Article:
Arizona Raises The Minimum Wage

by Freelance Writer - Date: 2006-12-26 - Word Count: 472 Share This!

As business owners, you are all aware of the recent vote to raise the state minimum wage to $6.75 per hour, per Arizona voter approval of Proposition 202. In addition, the new law mandates annual wage adjustments according to increases in the cost of living (CPI). As an Arizona Human Resources Consultant, I am working with clients to inform and educate on the new regulations and impact on businesses in the community.

Most businesses will be required to comply with the new state statue, however there are limited exceptions, including any person who is employed by a parent or sibling, "casual" babysitters, the Arizona state government, the federal government, employees who regularly receive tips (may be paid a minimum of 3.75/hour), and businesses that have less than $500,000.00 in gross annual revenue and that are exempt from the state minimum wage law.

The increase in wages will obviously effect overtime pay, whereas one who earns $6.75 per hour, will earn $10.13 per hour for hours worked over 40 in a workweek This change will effect the ways in which employers manage overtime of non-exempt staff. Perhaps this encourages an emphasis on work/life balance and reminds us the 40-hour workweek as originally defined by the Fair Labor Standards Act of 1938.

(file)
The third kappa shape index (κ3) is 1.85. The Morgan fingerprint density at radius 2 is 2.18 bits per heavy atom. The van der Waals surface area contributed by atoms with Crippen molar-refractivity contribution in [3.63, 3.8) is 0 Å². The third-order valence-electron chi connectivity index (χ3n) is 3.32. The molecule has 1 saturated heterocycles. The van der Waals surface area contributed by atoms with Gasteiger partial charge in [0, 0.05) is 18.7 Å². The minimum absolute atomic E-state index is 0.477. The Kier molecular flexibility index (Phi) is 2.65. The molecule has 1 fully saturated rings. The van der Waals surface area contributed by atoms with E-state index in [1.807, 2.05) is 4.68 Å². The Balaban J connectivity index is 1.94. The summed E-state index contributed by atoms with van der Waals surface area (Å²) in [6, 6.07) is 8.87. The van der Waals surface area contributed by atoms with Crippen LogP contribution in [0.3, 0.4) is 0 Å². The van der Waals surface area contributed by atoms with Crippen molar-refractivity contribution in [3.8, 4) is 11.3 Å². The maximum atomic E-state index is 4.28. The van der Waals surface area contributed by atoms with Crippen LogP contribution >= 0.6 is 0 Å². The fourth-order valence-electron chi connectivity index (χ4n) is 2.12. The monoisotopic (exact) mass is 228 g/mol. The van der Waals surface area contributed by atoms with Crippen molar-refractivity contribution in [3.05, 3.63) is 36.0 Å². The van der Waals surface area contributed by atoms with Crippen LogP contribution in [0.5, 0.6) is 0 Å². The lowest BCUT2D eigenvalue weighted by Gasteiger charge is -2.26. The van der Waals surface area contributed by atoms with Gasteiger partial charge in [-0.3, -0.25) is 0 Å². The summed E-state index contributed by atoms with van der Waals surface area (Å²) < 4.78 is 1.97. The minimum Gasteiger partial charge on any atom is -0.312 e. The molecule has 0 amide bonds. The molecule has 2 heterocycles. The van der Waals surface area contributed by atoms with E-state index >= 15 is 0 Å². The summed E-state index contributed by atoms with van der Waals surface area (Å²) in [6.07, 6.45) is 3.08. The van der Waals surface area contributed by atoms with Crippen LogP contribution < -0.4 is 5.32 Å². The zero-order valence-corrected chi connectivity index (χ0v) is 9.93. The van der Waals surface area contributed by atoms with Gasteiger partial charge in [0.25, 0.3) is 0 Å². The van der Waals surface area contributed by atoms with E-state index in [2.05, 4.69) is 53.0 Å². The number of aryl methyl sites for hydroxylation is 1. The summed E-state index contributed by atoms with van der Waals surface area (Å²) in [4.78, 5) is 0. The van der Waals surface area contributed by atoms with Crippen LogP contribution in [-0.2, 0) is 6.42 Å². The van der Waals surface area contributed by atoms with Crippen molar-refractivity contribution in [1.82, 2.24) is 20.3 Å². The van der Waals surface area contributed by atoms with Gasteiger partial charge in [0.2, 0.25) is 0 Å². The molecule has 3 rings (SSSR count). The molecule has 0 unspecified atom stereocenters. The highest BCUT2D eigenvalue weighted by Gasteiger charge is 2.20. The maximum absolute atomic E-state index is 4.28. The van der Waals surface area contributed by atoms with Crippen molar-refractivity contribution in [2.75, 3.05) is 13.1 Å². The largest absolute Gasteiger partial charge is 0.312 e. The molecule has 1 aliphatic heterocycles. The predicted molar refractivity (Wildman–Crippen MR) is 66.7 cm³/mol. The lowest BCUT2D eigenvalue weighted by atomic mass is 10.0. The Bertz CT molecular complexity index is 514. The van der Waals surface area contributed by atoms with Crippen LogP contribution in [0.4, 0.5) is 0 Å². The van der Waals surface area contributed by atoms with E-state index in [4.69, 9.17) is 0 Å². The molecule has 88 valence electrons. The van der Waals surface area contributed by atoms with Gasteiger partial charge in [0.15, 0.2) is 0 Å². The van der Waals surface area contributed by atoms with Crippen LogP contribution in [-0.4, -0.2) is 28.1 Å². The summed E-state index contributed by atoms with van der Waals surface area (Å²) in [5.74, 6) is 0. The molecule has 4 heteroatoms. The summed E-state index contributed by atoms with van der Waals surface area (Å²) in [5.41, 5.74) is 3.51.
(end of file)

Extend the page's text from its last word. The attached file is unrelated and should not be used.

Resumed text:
Currently, tipped employees are paid a minimum of $2.13 per hour plus tips, which must equate to at least minimum wage in a workweek. When reported wages are less than minimum wage, the employer is responsible for adjusting the employee's pay accordingly. Under the new statute, employers may pay $3.00 per hour less than the state minimum wage ($3.75 per hour). Arizona Restaurant Association was a big advocate in fighting against the raise in minimum wage hike.

Proposition 202 requires new measures in record keeping requirements. The Equal Pay Act and the Fair Labor Standards Act both require retention of payroll record information for three years; the new provisions necessitate retaining records for four years.

Offsetting costs may be possible by passing it along to consumer. Some business may need to assess their current workforce and reductions may be in order. Businesses may consider automating processes that may result in cost savings. Outsourcing will likely become a significant cost saving measure.

As low wage ($5.15 to $6.75 per hour) earners will be impacted, thusly so will workers receiving wages in excess of $6.75 per hour. Known as the "ripple effect," Theoretically, all workers should experience a positive impact with regard their pay. Negative impacts may also arise from loss of jobs, higher income taxes and increased cost of products.

Since the passage of Proposition 202, there has been much to be said on both the positive and negative impact of raising the state minimum wage. Nevertheless, Arizona business owners and their employees are likely to face significant changes in the coming months.

Related Tags: arizona, the, minimum, raises, wage

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